Jewellery as a form of personal adornment – from hairpins to toe rings – has been worn by people since prehistoric times. The earliest known items of jewellery are 100,000-year-old sea-snail shell beads, found in Skhul Cave on Mount Carmel in Israel. The word “bling” has much more recent origins. It was coined in the 1990s and refers to the flashiness that jewels can bring.
Bling has played so many roles:
- form of currency or display of wealth;
- functional use (clasps, pins and buckles);
- symbolism (Christian crucifixes and wedding rings);
- protection from evil and disease (amulets, such as the hand-shaped hamsa from Arabic culture, and certain precious stones have been attributed with talismanic powers, for example, topaz cured madness and increased wisdom);
- artistic display (in the 19th century, the artistic aspect of bling began to surpass function and wealth, with the work of masters such as Fabergé and Lalique).
The custom of betrothal rings goes back to Roman times, but was not much seen in Europe until the 13th century. Engagement rings weren’t common in the West until the 19th century and diamond rings only became popular in the US in the 1930s, when breach of promise laws began to be revealed. The first well-documented case of a diamond engagement ring was the betrothal of Archduke Maximilian of Austria to Mary of Burgundy in 1477.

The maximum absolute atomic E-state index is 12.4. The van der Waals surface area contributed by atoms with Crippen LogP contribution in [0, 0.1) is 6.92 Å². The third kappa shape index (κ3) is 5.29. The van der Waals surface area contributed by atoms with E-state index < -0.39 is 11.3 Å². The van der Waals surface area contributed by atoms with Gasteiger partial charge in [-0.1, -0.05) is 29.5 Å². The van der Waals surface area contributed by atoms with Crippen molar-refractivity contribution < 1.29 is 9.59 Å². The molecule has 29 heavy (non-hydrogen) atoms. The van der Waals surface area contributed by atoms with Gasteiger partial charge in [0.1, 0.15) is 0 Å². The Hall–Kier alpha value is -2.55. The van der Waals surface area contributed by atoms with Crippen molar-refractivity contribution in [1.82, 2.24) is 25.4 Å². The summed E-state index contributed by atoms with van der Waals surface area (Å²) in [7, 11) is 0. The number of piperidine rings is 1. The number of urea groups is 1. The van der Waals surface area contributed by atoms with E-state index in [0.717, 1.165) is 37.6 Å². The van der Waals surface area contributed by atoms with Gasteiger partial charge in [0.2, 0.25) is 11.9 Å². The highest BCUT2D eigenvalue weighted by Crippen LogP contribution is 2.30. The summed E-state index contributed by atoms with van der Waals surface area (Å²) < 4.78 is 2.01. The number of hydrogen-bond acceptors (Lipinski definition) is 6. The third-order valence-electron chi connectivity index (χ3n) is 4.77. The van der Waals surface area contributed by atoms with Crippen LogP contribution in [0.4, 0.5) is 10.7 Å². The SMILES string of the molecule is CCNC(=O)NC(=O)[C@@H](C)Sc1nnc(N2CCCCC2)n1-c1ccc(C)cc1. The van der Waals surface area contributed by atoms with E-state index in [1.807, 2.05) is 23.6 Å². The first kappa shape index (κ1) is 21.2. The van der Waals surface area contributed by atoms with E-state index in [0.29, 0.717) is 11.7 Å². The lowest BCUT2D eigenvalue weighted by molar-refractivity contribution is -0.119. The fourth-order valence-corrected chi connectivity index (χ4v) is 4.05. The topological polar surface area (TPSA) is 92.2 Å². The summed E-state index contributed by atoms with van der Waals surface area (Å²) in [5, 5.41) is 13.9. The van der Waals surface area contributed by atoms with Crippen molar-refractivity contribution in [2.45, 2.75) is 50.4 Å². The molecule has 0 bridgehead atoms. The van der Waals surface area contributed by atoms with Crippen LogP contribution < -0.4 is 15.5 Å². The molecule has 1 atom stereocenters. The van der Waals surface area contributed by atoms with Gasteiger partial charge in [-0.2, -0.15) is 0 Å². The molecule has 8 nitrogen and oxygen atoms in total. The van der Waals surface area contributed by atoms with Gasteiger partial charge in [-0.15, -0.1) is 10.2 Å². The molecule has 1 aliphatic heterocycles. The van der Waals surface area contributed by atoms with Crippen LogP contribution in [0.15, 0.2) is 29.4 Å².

Keepsake and heirloom
Keepsake jewellery is usually highly personal and commemorates life’s special memories, including the death of a loved one. Modern examples are memorial lockets and cremation jewellery. This has a long tradition in the West; mourning or memento jewellery goes back to the Middle Ages and was often quite macabre, incorporating skulls, worms and coffins. Queen Victoria wore a great deal of black jet bling after the death of Prince Albert. Items of antique or vintage heirloom jewellery have usually been passed down through generations of family members.
During the Great Depression, many working men lost their livelihoods. One family near Alexandra was reduced to living in tents. Their plight was eased by their large cat, which had the ability to tickle trout. A young man from this family went gold panning until he had enough gold to make a wedding band for his fiancée.
Story reproduced with the permission of NZME. Educational Media